Clifton Wilkinson - Destination Editor for California & Mexico. Follow him on Twitter @Cliff_Wilkinson.

Try an oyster or two in Cornwall, UK


Stretching west like a great arm from Britain into the Atlantic Ocean, Cornwall is wildly popular in summer. Head here in the shoulder season and you’re more likely to have its stunning beaches, craggy cliffs, hiking trails and historic houses to yourself. It may not be as warm, but the autumn colours make this a wonderful time to explore, whether you’re roaming Dartmoor, walking the South West Coast Path or discovering exotic species in the Lost Gardens of Heligan.

If you want a hook to hang your trip on, you could glory in the region’s foodie heritage at Falmouth Oyster Festival. Cornwall’s coolest town (it’s also the world’s third-deepest natural harbour, and is home to the National Maritime Museum) offers demonstrations, music and the chance to sample delicious local shellfish, some of which are still dredged by hand punt.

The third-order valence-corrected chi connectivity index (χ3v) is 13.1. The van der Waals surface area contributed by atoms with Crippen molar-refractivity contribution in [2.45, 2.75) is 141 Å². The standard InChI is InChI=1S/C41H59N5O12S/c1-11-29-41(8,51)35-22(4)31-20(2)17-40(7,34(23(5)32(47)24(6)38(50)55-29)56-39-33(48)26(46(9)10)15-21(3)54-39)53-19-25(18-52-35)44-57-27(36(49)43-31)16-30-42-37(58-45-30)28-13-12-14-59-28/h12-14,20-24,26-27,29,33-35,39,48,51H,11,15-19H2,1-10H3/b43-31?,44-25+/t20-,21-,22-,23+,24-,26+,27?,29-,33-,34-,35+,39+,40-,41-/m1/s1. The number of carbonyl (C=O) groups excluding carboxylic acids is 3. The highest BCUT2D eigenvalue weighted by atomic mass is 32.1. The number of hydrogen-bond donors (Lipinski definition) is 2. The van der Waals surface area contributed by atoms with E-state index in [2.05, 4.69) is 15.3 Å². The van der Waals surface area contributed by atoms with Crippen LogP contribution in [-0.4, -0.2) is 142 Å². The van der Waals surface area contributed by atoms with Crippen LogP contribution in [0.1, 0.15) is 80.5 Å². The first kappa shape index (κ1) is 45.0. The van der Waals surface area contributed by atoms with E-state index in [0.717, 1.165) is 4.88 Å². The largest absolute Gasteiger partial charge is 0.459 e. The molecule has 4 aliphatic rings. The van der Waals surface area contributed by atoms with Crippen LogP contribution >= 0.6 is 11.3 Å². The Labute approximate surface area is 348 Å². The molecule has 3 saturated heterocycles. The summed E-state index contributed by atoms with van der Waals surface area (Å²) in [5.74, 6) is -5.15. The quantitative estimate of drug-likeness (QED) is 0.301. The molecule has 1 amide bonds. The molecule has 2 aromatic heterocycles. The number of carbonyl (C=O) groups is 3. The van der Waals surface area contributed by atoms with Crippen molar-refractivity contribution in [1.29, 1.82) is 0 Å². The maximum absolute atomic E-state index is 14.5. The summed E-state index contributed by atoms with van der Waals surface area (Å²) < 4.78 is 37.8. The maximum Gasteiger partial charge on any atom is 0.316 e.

James Smart - Destination Editor for Britain, Ireland and Iceland. Follow him on Twitter @Smartbadger.

Hunt for truffles in Alba, northern Italy


The northern Italian town of Alba is famed as the home of the most prized variety of white truffle (an edible fungi that is one of the world’s most expensive delicacies). It sits at the heart of the Langhe region, which was named a Unesco World Heritage Site in 2014 for its scenic landscape of vine-striped undulating hills. The best time to visit is the second half of October, when truffles change hands for ridiculous prices at the weekend markets of the International White Truffle Fair (